Online Opportunities to Learn Differently

Find new ways to study. There are so many online resources that will make your school experience feel different from the classroom. From interactive revision such as BBC Bitesize to fun explanation videos on YouTube. Search for online resources for the subjects you find more difficult and use this time to build your understanding. You can also find some great extra-curricular resources to help you work towards your job goals or university here.

Our partners are creating excellent online activities to help build your skills too:

  • Maths Challenge – The Jack Petchey Count on Us Secondary Challenge with the Mayor’s Fund for London has created a series of virtual resources. Activities include weekly challenges, video tutorials and even a code breaking package!
  • Science Experiments at Home – The Institution of Engineering and Technology  (IET), organisers of the Faraday Challenge, have some incredible online teaching resources to teach science in an innovative way. Many can be easily adapted and delivered online.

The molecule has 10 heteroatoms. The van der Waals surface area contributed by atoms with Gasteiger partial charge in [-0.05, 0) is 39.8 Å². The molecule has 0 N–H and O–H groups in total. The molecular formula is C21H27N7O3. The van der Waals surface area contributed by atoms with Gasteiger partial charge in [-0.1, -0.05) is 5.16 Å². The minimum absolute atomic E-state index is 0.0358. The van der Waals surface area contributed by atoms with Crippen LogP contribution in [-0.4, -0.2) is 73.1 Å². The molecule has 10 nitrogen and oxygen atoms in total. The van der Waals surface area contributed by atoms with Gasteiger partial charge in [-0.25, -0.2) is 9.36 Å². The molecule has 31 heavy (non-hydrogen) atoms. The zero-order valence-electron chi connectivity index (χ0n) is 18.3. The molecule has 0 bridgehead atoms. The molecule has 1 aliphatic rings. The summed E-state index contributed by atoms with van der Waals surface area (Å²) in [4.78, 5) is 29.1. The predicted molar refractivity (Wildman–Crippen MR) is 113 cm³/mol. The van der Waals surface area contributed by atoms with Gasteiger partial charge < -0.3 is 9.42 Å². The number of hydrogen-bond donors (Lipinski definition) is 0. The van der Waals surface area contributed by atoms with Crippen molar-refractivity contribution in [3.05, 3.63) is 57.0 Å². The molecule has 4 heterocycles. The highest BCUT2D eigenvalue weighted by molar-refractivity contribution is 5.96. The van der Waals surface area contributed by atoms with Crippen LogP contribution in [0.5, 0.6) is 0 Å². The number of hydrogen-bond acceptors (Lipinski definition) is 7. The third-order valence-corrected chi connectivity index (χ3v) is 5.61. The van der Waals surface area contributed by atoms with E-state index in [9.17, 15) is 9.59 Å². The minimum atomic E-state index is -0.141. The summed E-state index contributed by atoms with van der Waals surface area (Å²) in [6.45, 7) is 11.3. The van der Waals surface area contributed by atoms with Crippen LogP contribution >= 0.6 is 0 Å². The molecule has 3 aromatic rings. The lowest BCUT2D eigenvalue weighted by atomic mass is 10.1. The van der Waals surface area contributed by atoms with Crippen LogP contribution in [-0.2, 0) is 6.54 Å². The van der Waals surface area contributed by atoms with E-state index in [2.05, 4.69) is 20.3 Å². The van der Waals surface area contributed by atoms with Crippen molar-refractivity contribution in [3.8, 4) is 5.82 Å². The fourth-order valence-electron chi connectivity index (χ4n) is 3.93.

• Social Action – First Give have created a new programme, Helping from Hometo provide teachers and young people with high quality, fully resourced lessons about social issues and social action. They will be awarding £200 each month to a winning team to donate to their local charity!

Keep future planning

In a time when it feels like everything has just stopped, it’s important to stay focused on both the near and distant future. From what you want to do later in life, to what you’re looking forward to about the summer, it’s important to keep looking forward.

This doesn’t need to be intimidating, why not try a quiz on What Career Suits Me? You might be surprised by the answer! Or try our Job Goal Sheet, to help you understand what you can do now to help achieve your goals.